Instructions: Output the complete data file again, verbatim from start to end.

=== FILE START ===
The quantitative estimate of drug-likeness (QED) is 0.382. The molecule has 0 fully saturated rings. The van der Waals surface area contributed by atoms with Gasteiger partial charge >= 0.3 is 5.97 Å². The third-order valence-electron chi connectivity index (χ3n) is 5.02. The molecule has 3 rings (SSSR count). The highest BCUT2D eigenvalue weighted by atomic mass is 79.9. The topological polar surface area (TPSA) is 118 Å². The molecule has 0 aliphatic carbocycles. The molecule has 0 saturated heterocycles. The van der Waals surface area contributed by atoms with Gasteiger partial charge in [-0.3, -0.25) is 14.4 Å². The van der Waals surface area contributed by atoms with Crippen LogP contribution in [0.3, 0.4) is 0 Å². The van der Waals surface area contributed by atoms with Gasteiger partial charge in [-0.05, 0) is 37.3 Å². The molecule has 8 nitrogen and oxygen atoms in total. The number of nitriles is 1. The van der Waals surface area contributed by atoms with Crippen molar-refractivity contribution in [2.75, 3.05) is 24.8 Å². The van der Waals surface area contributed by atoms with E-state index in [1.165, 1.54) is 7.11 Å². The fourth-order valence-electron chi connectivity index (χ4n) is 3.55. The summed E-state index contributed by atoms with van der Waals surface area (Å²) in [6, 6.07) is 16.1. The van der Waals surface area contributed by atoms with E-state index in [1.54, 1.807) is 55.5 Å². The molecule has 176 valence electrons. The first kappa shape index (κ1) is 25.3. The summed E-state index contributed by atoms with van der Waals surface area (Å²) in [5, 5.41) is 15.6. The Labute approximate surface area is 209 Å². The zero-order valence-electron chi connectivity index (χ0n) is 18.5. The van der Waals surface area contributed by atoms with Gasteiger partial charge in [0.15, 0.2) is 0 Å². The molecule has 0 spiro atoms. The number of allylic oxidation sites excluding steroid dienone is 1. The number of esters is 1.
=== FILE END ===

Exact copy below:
The quantitative estimate of drug-likeness (QED) is 0.382. The molecule has 0 fully saturated rings. The van der Waals surface area contributed by atoms with Gasteiger partial charge >= 0.3 is 5.97 Å². The third-order valence-electron chi connectivity index (χ3n) is 5.02. The molecule has 3 rings (SSSR count). The highest BCUT2D eigenvalue weighted by atomic mass is 79.9. The topological polar surface area (TPSA) is 118 Å². The molecule has 0 aliphatic carbocycles. The molecule has 0 saturated heterocycles. The van der Waals surface area contributed by atoms with Gasteiger partial charge in [-0.3, -0.25) is 14.4 Å². The van der Waals surface area contributed by atoms with Crippen LogP contribution in [0.3, 0.4) is 0 Å². The van der Waals surface area contributed by atoms with Gasteiger partial charge in [-0.05, 0) is 37.3 Å². The molecule has 8 nitrogen and oxygen atoms in total. The number of nitriles is 1. The van der Waals surface area contributed by atoms with Crippen molar-refractivity contribution in [2.75, 3.05) is 24.8 Å². The van der Waals surface area contributed by atoms with E-state index in [1.165, 1.54) is 7.11 Å². The fourth-order valence-electron chi connectivity index (χ4n) is 3.55. The summed E-state index contributed by atoms with van der Waals surface area (Å²) in [6, 6.07) is 16.1. The van der Waals surface area contributed by atoms with E-state index in [1.54, 1.807) is 55.5 Å². The molecule has 176 valence electrons. The first kappa shape index (κ1) is 25.3. The summed E-state index contributed by atoms with van der Waals surface area (Å²) in [5, 5.41) is 15.6. The Labute approximate surface area is 209 Å². The zero-order valence-electron chi connectivity index (χ0n) is 18.5. The van der Waals surface area contributed by atoms with Gasteiger partial charge in [0.15, 0.2) is 0 Å². The molecule has 0 spiro atoms. The number of allylic oxidation sites excluding steroid dienone is 1. The number of esters is 1.